An important and exciting piece of research just came out in Science Magazine last week showing why gastric bypass surgery has such powerful curative effects on diabetes, beyond the previous belief that the dietary restriction helps diabetes. This is critical as it suggests that it is the physical reorganization of the gut, and not the change of diet modify glucose metabolism and lead to remission in diabetes. This new work caps a series of research over the last several years that led to my own gastric bypass 5 months ago. As a physiologist I was puzzled, in my discussions with my surgeons and in my reading of the literature, why patients commonly go into the hospital for surgery as diabetes, and leave a few days later in full remission. Surely, if it was the case that the dietary restriction caused this, the obvious treatment for diabetes would be to starve yourself for a few days the minute you were diagnosed. But it doesn’t work, so dietary restriction cannot explain the effects of the surgery either.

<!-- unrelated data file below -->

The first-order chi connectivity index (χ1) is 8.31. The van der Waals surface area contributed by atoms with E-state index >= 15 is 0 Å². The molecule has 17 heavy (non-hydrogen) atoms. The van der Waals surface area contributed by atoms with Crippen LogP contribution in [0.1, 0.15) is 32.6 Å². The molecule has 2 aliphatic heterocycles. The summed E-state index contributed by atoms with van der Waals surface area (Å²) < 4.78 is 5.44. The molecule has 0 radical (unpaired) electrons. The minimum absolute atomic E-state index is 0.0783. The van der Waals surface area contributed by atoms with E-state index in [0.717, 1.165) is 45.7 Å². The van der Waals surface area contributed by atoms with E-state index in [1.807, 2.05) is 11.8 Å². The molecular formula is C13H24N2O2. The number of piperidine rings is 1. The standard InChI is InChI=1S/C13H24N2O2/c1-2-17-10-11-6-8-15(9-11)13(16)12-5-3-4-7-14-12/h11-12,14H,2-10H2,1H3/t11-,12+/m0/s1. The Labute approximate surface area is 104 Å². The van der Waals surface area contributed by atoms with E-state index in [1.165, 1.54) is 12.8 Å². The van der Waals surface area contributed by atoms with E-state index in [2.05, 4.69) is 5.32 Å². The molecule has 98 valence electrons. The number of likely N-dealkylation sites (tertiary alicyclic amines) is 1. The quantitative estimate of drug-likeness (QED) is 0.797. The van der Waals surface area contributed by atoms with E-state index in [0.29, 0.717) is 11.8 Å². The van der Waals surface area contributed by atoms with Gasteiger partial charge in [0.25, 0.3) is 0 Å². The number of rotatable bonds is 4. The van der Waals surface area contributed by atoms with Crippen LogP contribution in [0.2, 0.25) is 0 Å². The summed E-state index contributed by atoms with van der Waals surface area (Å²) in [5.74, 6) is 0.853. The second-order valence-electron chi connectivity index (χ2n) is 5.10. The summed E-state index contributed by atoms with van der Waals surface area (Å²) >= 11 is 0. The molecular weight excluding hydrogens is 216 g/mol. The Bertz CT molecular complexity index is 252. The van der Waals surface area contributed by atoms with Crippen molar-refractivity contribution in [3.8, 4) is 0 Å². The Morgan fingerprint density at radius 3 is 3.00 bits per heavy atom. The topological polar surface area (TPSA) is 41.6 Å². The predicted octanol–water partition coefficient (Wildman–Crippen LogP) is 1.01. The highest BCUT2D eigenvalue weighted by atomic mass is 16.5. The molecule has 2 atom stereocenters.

The surgery, which reduces the stomach to about the size of an egg, rearranges the intestines into the shape of a Y. Nicholas Stylopoulos, of Boston Children’s Hospital in Massachusetts, led his team to perform the surgery on obese and non-obese diabetic rats, and then watched for changes. They found that Roux-en-Y-treated rats increased ingestion of sugar. As a result, the intestine became a major source of whole-body glucose control.

With the new animal model in hand, researchers can now determine exactly what happens in the surgery to accomplish this, and they can potentially develop pharmaceuticals to accomplish the same effects, and, hopefully, cure type II diabetes in the future without surgical intervention.

In the meantime, the research validates the important, and perhaps uniquely curative, role that gastric bypass plays in controlling diabetes. It is a heavy blow to pundits who claim that the only role of the surgery is to restrict diet, and that it is therefore fundamentally unnecessary.